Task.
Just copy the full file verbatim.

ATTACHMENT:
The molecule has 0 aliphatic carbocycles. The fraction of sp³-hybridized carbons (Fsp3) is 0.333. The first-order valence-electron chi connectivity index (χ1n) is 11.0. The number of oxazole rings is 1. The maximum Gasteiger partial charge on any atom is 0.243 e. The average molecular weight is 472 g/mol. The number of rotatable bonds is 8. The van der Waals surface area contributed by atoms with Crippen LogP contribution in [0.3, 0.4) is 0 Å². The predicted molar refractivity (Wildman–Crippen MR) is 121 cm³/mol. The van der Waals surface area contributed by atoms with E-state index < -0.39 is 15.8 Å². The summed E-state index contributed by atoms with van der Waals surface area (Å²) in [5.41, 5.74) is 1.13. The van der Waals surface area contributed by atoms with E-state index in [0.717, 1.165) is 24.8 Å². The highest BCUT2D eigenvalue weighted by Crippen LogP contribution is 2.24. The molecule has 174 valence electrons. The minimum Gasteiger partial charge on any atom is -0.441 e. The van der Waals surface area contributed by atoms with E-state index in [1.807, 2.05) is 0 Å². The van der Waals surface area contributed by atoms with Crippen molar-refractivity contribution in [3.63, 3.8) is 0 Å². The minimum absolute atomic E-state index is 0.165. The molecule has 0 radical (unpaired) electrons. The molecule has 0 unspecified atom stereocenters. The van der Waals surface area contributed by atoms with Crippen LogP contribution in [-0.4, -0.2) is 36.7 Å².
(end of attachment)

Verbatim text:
The molecule has 0 aliphatic carbocycles. The fraction of sp³-hybridized carbons (Fsp3) is 0.333. The first-order valence-electron chi connectivity index (χ1n) is 11.0. The number of oxazole rings is 1. The maximum Gasteiger partial charge on any atom is 0.243 e. The average molecular weight is 472 g/mol. The number of rotatable bonds is 8. The van der Waals surface area contributed by atoms with Crippen LogP contribution in [0.3, 0.4) is 0 Å². The predicted molar refractivity (Wildman–Crippen MR) is 121 cm³/mol. The van der Waals surface area contributed by atoms with E-state index < -0.39 is 15.8 Å². The summed E-state index contributed by atoms with van der Waals surface area (Å²) in [5.41, 5.74) is 1.13. The van der Waals surface area contributed by atoms with E-state index in [0.717, 1.165) is 24.8 Å². The highest BCUT2D eigenvalue weighted by Crippen LogP contribution is 2.24. The molecule has 174 valence electrons. The minimum Gasteiger partial charge on any atom is -0.441 e. The van der Waals surface area contributed by atoms with E-state index in [1.807, 2.05) is 0 Å². The van der Waals surface area contributed by atoms with Crippen molar-refractivity contribution in [3.63, 3.8) is 0 Å². The minimum absolute atomic E-state index is 0.165. The molecule has 0 radical (unpaired) electrons. The molecule has 0 unspecified atom stereocenters. The van der Waals surface area contributed by atoms with Crippen LogP contribution in [-0.4, -0.2) is 36.7 Å².